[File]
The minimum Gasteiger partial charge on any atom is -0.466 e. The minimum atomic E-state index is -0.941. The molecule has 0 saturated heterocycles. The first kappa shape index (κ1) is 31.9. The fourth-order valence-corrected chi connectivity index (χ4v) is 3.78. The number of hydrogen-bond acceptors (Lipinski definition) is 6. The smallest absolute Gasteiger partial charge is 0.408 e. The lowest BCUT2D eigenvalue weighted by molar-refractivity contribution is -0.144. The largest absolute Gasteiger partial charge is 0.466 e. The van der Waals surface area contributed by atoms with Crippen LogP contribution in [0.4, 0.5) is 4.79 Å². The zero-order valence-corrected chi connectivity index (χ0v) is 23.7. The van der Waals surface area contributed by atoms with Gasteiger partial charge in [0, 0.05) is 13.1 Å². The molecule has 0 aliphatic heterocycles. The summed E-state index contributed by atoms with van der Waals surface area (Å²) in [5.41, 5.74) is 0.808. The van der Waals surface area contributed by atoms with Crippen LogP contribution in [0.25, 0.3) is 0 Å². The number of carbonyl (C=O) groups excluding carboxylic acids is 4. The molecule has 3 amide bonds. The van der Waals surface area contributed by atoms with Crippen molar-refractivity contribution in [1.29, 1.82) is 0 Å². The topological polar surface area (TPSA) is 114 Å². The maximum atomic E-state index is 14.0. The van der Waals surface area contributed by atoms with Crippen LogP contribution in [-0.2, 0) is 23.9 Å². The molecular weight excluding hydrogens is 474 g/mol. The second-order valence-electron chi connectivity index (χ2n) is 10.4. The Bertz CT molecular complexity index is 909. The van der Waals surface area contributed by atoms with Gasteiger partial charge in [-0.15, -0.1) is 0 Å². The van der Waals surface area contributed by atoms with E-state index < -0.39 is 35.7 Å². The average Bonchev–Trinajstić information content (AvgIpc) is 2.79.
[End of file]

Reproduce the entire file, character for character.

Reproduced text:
The minimum Gasteiger partial charge on any atom is -0.466 e. The minimum atomic E-state index is -0.941. The molecule has 0 saturated heterocycles. The first kappa shape index (κ1) is 31.9. The fourth-order valence-corrected chi connectivity index (χ4v) is 3.78. The number of hydrogen-bond acceptors (Lipinski definition) is 6. The smallest absolute Gasteiger partial charge is 0.408 e. The lowest BCUT2D eigenvalue weighted by molar-refractivity contribution is -0.144. The largest absolute Gasteiger partial charge is 0.466 e. The van der Waals surface area contributed by atoms with Crippen LogP contribution in [0.4, 0.5) is 4.79 Å². The zero-order valence-corrected chi connectivity index (χ0v) is 23.7. The van der Waals surface area contributed by atoms with Gasteiger partial charge in [0, 0.05) is 13.1 Å². The molecule has 0 aliphatic heterocycles. The summed E-state index contributed by atoms with van der Waals surface area (Å²) in [5.41, 5.74) is 0.808. The van der Waals surface area contributed by atoms with Crippen LogP contribution in [0.25, 0.3) is 0 Å². The number of carbonyl (C=O) groups excluding carboxylic acids is 4. The molecule has 3 amide bonds. The van der Waals surface area contributed by atoms with Crippen molar-refractivity contribution in [1.29, 1.82) is 0 Å². The topological polar surface area (TPSA) is 114 Å². The maximum atomic E-state index is 14.0. The van der Waals surface area contributed by atoms with Crippen LogP contribution in [-0.2, 0) is 23.9 Å². The molecular weight excluding hydrogens is 474 g/mol. The second-order valence-electron chi connectivity index (χ2n) is 10.4. The Bertz CT molecular complexity index is 909. The van der Waals surface area contributed by atoms with Gasteiger partial charge in [-0.15, -0.1) is 0 Å². The van der Waals surface area contributed by atoms with E-state index < -0.39 is 35.7 Å². The average Bonchev–Trinajstić information content (AvgIpc) is 2.79.